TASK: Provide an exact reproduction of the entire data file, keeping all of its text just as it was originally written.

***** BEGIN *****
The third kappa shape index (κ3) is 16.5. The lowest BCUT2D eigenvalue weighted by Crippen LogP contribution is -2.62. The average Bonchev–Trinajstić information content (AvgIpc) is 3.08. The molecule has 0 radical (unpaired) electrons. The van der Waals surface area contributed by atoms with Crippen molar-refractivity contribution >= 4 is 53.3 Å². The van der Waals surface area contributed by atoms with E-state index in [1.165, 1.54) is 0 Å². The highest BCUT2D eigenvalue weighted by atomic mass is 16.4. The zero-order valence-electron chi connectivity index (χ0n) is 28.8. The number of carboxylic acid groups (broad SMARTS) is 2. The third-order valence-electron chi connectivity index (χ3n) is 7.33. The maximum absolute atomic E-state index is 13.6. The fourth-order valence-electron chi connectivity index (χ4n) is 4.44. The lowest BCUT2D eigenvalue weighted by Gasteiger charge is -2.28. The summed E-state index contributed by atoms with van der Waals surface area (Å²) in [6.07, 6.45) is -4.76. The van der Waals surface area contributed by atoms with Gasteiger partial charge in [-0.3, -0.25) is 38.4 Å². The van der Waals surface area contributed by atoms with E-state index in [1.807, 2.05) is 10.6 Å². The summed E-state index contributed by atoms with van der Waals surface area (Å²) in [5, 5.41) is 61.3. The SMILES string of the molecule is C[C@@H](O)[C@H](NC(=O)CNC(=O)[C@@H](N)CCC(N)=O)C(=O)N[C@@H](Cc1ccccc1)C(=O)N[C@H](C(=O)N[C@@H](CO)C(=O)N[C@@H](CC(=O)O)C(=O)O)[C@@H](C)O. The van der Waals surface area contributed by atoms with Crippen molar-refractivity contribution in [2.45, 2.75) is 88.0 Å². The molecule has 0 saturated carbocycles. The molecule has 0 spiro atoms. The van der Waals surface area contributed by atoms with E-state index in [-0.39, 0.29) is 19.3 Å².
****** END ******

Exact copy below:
The third kappa shape index (κ3) is 16.5. The lowest BCUT2D eigenvalue weighted by Crippen LogP contribution is -2.62. The average Bonchev–Trinajstić information content (AvgIpc) is 3.08. The molecule has 0 radical (unpaired) electrons. The van der Waals surface area contributed by atoms with Crippen molar-refractivity contribution >= 4 is 53.3 Å². The van der Waals surface area contributed by atoms with E-state index in [1.165, 1.54) is 0 Å². The highest BCUT2D eigenvalue weighted by atomic mass is 16.4. The zero-order valence-electron chi connectivity index (χ0n) is 28.8. The number of carboxylic acid groups (broad SMARTS) is 2. The third-order valence-electron chi connectivity index (χ3n) is 7.33. The maximum absolute atomic E-state index is 13.6. The fourth-order valence-electron chi connectivity index (χ4n) is 4.44. The lowest BCUT2D eigenvalue weighted by Gasteiger charge is -2.28. The summed E-state index contributed by atoms with van der Waals surface area (Å²) in [6.07, 6.45) is -4.76. The van der Waals surface area contributed by atoms with Gasteiger partial charge in [-0.3, -0.25) is 38.4 Å². The van der Waals surface area contributed by atoms with E-state index in [1.807, 2.05) is 10.6 Å². The summed E-state index contributed by atoms with van der Waals surface area (Å²) in [5, 5.41) is 61.3. The SMILES string of the molecule is C[C@@H](O)[C@H](NC(=O)CNC(=O)[C@@H](N)CCC(N)=O)C(=O)N[C@@H](Cc1ccccc1)C(=O)N[C@H](C(=O)N[C@@H](CO)C(=O)N[C@@H](CC(=O)O)C(=O)O)[C@@H](C)O. The van der Waals surface area contributed by atoms with Crippen molar-refractivity contribution in [2.45, 2.75) is 88.0 Å². The molecule has 0 saturated carbocycles. The molecule has 0 spiro atoms. The van der Waals surface area contributed by atoms with E-state index in [-0.39, 0.29) is 19.3 Å².